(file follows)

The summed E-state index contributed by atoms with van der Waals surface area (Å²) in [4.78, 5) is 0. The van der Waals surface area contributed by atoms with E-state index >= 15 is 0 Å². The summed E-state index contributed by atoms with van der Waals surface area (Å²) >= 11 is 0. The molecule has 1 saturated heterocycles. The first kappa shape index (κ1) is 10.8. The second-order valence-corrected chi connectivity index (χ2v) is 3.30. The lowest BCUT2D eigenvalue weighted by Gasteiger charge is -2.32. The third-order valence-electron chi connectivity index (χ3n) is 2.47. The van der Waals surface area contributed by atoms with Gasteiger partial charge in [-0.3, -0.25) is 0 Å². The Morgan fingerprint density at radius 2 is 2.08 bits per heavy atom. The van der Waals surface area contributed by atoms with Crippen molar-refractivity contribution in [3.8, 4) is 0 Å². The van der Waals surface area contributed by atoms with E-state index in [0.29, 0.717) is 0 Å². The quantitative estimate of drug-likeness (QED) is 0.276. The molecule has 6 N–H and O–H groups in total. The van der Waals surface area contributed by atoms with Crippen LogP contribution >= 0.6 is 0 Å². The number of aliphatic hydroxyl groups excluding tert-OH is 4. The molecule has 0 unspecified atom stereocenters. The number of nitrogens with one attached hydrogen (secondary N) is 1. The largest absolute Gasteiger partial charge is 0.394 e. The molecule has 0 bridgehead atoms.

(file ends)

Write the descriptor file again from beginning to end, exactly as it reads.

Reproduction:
The summed E-state index contributed by atoms with van der Waals surface area (Å²) in [4.78, 5) is 0. The van der Waals surface area contributed by atoms with E-state index >= 15 is 0 Å². The summed E-state index contributed by atoms with van der Waals surface area (Å²) >= 11 is 0. The molecule has 1 saturated heterocycles. The first kappa shape index (κ1) is 10.8. The second-order valence-corrected chi connectivity index (χ2v) is 3.30. The lowest BCUT2D eigenvalue weighted by Gasteiger charge is -2.32. The third-order valence-electron chi connectivity index (χ3n) is 2.47. The van der Waals surface area contributed by atoms with Gasteiger partial charge in [-0.3, -0.25) is 0 Å². The Morgan fingerprint density at radius 2 is 2.08 bits per heavy atom. The van der Waals surface area contributed by atoms with Crippen molar-refractivity contribution in [3.8, 4) is 0 Å². The van der Waals surface area contributed by atoms with E-state index in [0.29, 0.717) is 0 Å². The quantitative estimate of drug-likeness (QED) is 0.276. The molecule has 6 N–H and O–H groups in total. The van der Waals surface area contributed by atoms with Crippen LogP contribution >= 0.6 is 0 Å². The number of aliphatic hydroxyl groups excluding tert-OH is 4. The molecule has 0 unspecified atom stereocenters. The number of nitrogens with one attached hydrogen (secondary N) is 1. The largest absolute Gasteiger partial charge is 0.394 e. The molecule has 0 bridgehead atoms.